Social and other media have been at the forefront of this narrative, now firmly planted in the public’s mind even as many countries consider implementing Huawei’s 5 G system.
In sport, Russia has been sternly punished for filling afield of the powers that be in WADA, the World Anti Doping Agency, while others in myriad sporting disciplines from athletics to cycling have been barely punished, and their host nations left untouched.
Environment and specifically Climate Change has also become part of Post Truth.
In fact, a polarised and partisan social media has become deeply involved in the manipulation of environmental data to suit narrow propaganda aims.
Truth is indeed has become the endangered species in the discourse over critical issues such as global warming.
A global architecture is being built before our eyes, based on misinformation and disinformation, dressed up to confuse data with truth. This has become the foundation of an emerging World Order, untroubled by transparency and fair play.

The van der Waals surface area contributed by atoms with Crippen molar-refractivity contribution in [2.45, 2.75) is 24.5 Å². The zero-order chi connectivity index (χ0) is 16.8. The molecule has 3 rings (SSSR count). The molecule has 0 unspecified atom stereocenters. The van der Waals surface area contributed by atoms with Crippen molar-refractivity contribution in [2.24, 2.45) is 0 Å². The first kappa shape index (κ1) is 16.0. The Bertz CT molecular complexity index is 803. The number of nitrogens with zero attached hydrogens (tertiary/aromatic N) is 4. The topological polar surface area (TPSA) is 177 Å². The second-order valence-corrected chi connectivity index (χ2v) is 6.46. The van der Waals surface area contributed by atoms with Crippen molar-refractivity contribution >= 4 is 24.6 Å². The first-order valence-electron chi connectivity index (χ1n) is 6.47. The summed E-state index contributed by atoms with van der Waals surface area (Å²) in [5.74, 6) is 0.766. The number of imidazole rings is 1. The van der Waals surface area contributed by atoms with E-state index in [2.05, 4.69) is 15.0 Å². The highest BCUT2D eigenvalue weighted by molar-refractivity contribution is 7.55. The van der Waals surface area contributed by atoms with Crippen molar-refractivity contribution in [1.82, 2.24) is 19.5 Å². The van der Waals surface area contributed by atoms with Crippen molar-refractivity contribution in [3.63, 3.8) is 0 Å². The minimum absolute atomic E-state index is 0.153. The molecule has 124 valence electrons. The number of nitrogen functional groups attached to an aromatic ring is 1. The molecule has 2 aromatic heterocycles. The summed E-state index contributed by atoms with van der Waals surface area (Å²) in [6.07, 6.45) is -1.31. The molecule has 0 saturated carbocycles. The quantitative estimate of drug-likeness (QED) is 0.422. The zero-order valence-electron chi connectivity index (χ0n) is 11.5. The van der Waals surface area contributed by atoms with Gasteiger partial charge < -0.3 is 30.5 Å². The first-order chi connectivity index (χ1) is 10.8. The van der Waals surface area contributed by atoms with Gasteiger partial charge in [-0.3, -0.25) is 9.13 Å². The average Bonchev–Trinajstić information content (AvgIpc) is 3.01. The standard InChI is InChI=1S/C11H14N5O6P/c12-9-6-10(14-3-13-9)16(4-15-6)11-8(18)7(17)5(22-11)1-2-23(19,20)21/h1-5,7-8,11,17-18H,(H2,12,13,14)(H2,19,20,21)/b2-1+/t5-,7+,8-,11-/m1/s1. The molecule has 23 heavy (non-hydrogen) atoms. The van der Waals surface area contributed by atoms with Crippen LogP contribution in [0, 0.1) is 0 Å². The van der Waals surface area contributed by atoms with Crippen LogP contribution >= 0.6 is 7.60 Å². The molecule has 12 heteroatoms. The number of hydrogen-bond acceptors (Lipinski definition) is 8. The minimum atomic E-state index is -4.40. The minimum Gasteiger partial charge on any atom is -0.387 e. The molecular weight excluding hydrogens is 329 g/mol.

The challenge of the false digital narratives is central in determining the future of civilisation.
It raises the important question: What is truth?
In the Gospel of John in the New Testament of the Christian Bible., Pontius Pilate questions Jesus’ claim that he is ‘witness to the truth’, asking him “What is truth?”, or in Latin, ’Quid est veritas’?
But India’s Vedic scriptures may describe the present realities better.
Its concept of ‘maya’ – where things appear to be present but are not what they seem”.
The media – radio, tv, Internet have all been pressed into service to create this world of illusion for the people who inhabit the planet.
The power of the media on our psyche often results eventually in what the great English poet Samuel Taylor Coleridge in Biographia Literaria described as a ‘willing suspension of disbelief’.
In today’s world, this concept has come to dominate discourse way beyond literature.